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The Female Eunuch at 50, Germaine Greer’s fearless, feminist masterpiece

Written by Camilla Nelson, Associate Professor in Media, University of Notre Dame Australia


Germaine Greer’s The Female Eunuch changed lives. Published 50 years ago in October 1970, it exists in the popular imagination as a kind of shorthand for that world-historic moment when women said they’d had enough.

The book inspired women to challenge the ties binding them to gender inequality and domestic servitude. It broke marriages, or else caused some to be renegotiated on more equal terms.

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The Female Eunuch told women the project of emancipation had stalled. Freedom would not be wrested from a process of reform, by “genteel, middle-class women” sitting on committees or signing petitions. To grasp their freedom, “ungenteel” women would need to “call for revolution”, “disrupt society” and “unseat God”.

Indeed, “marriage, the family, private property, and the state” were in the firing line.

Greer urged women to think beyond the stereotype patriarchal society had created for them, which limited their capacity to act. She likened the situation of the 1970s woman to that of a bird “made for captivity”.

“The cage door had been opened but the canary had refused to fly out,” Greer wrote. “The conclusion was that the cage door ought never to have been opened because canaries are made for captivity; the suggestion of an alternative had only confused and saddened them.”

Women, she wrote, needed to “discover that they have a will”.




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Through the book’s five chapters — “Body”, “Soul”, “Love”, “Hate” and “Revolution” — Greer gradually built her famous motif of women as “eunuchs” or castrates, robbed of their natural energy. She wrote that in accepting this castrated or false identity, women had allowed the destruction of their instinct, inclination, will and capacity.

Greer’s book told women — in a hopeful way — that things could be otherwise.
It told them to demand a better education, to pool their childcare arrangements, to share a better washing machine or other labour-saving appliance with women in the street. It told women to challenge men’s ownership of the means of production and consumer capitalism’s ownership of the soul.

Smashing sexual shibboleths

Greer famously drew attention to deeply entrenched cultural constructs that linked sex to shame and disgust, calling out the hypocrisy of a society that blamed women for men’s misogyny. “Women have very little idea of how much men hate them,” she wrote. “The man regards her as a receptacle into which he has emptied his sperm, a kind of human spittoon.”

These sexual shibboleths, she wrote, must be smashed. This was the point behind Greer’s widely discussed calls to go around bra-less and wear no underpants. Own your body, she urged women, its tastes and smells, including — most memorably — your menstrual blood.

“I must confess to a thrill of shock when one of the ladies to whom this book is dedicated told me that she had tasted her own menstrual blood on the penis of her lover,” Greer wrote. And yet, there are “no horrors presented in that blood, no poisons”.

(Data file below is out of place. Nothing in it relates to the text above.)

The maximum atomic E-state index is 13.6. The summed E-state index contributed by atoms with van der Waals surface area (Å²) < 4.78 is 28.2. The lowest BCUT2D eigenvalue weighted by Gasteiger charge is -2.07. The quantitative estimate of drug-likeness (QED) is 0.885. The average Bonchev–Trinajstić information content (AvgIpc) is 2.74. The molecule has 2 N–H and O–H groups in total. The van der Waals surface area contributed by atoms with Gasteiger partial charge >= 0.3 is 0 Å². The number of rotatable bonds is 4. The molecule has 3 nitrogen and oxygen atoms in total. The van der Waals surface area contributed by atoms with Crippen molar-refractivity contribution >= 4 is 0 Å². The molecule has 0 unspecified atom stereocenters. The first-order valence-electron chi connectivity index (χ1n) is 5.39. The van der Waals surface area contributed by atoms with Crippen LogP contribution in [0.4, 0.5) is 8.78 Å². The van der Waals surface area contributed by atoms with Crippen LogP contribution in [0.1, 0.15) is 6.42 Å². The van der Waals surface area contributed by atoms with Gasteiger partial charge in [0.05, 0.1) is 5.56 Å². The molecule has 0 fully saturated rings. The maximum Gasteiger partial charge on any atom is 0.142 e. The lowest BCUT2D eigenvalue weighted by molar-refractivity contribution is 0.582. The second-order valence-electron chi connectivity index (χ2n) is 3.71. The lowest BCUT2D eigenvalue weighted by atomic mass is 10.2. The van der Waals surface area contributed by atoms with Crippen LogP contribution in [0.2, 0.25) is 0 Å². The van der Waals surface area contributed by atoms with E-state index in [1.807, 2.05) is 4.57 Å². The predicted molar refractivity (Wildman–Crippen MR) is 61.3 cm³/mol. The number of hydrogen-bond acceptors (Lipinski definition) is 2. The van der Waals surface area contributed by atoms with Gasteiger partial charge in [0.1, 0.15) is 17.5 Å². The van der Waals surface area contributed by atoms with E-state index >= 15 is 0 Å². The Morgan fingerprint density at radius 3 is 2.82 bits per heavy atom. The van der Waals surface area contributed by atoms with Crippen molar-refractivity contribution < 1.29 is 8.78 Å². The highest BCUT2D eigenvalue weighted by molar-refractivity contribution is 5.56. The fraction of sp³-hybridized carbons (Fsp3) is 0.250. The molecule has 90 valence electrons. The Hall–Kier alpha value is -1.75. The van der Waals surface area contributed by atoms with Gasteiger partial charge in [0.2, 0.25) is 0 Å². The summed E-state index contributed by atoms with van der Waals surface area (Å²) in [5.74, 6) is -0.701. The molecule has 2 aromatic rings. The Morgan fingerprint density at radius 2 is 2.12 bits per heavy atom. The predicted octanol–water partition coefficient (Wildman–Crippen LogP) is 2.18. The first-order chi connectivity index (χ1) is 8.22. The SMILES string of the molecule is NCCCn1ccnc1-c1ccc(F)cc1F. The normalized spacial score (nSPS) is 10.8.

Greer said women must question everything they had been taught about sex, love, romance, their bodies and their rights. Freedom was theirs, but they had to take it. Action was not just collective but individual too. Agency was everything. Grab any missile, break any rule. Do it now.

In this way, The Female Eunuch spoke to, and challenged, women directly. It asked, in its famous end line, “What will you do?”




Read more:
Why it’s time to acknowledge Germaine Greer, journalist


Intellectual origins

Too few discussions of Greer’s work fully appreciate its intellectual origins in the libertarian ideas of the Sydney Push. Greer was born in Melbourne, educated by Irish nuns in a convent school, and yearned for a world beyond her own home, which was, she says, singularly bereft of books.

She moved to Sydney to study and fell in with a tearaway group of left libertarians known as the Push, a Bohemian movement with its origins in philosopher John Anderson’s Freethought Society.

In Greer’s time, the Push included soon to be luminaries such as Clive James, Richard Neville — editor of Oz magazine and a doyen of the underground culture that gathered around it in London — and Lillian Roxon, “the abundant, the golden, the eloquent, the well and badly loved”, who became the New York-based correspondent for the Sydney Morning Herald, author of the Rock Encyclopedia, and is one of five women to whom The Female Eunuch is dedicated.

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Issue 19 of OZ magazine in the UK, early 1969, showing Germaine Greer and Vivian Stanshall of the Bonzo Dog Doo-Dah Band.
Wikimedia Commons

The “Sydney line” espoused by the Push featured a heady mix of libertarianism and rule-smashing, anarcho-socialism. It preached “free love” and “opposition to authority”, encouraging members to live “freely” in an attitude of “permanent protest”.

Members of the Push pondered the “futility of revolutions” but nonetheless turned out for protests. The movement gave rise to seminal works of Australian feminism from Greer’s to Eva Cox’s and Wendy Bacon’s.

The formative influence of the Push led Greer to mount her social critique from the standpoint of “liberation feminism”, which she differentiated from so-called “equality feminism”. Equality was dismissed as a conservative aim, because it confers an illusion of power that merely re-entrenches the status quo.

Meaningful change — true “liberation” — required something more radical. Liberty could be terrifying. It was something not even men possessed. “The first significant discovery we shall make as we rocket along our female road to freedom is that men are not free,” wrote Greer, “and they will seek to make this an argument why nobody should be free”.